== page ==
A new study using NASA satellite data finds that tide gauges—the longest and highest-quality records of historical ocean water levels—may have underestimated the amount of global average sea-level rise that occurred during the 20th century.
A research team led by Philip Thompson, associate director of the University of Hawaii Sea Level Center in the School of Ocean and Earth Science and Technology, Manoa, evaluated how various processes that cause sea level to change differently in different places may have affected past measurements. The team also included scientists from NASA’s Jet Propulsion Laboratory, Pasadena, Calif., and Old Dominion University, Norfolk, Va.
“It’s not that there’s something wrong with the instruments or the data,” said Thompson. “But for a variety of reasons, sea level does not change at the same pace everywhere at the same time. As it turns out, our best historical sea-level records tend to be located where 20th century sea-level rise was most likely less than the true global average.”
One of the key processes researchers looked at is the effect of “ice melt fingerprints,” which are global patterns of sea-level change caused by deviations in Earth’s rotation and local gravity that occur when a large ice mass melts. To determine the unique melt fingerprint for glaciers, ice caps and ice sheets, the team used data from NASA’s Gravity Recovery and Climate Experiment (GRACE) satellites on Earth’s changing gravitational field, and a novel modeling tool (developed by study co-author Surendra Adhikari and the JPL team) that simulates how ocean mass is redistributed due to ice melting.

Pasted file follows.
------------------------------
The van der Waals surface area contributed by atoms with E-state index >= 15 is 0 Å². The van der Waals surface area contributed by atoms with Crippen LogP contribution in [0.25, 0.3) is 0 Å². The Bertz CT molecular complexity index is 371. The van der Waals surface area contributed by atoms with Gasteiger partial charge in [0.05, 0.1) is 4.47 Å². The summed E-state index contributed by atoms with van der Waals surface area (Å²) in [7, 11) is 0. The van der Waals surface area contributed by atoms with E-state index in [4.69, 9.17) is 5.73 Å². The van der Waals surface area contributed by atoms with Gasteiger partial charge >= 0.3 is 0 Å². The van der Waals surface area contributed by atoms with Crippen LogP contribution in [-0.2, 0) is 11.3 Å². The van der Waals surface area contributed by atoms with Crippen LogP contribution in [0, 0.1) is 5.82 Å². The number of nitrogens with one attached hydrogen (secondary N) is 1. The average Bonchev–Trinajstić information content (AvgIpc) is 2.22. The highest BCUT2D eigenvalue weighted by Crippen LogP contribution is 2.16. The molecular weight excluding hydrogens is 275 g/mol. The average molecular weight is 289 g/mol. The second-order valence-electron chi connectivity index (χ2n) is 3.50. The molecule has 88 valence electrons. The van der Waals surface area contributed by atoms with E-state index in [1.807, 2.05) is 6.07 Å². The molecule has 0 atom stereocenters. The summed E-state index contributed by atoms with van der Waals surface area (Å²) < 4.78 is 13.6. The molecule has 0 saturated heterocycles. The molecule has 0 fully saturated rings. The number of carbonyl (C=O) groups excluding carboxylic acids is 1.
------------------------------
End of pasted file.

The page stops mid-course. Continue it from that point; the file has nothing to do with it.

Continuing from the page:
One of the most fascinating and counter-intuitive features of these fingerprints is that sea level drops in the vicinity of a melting glacier, instead of rising as might be expected. The loss of ice mass reduces the glacier’s gravitational influence, causing nearby ocean water to migrate away. But far from the glacier, the water it has added to the ocean causes sea level to rise at a much greater rate.
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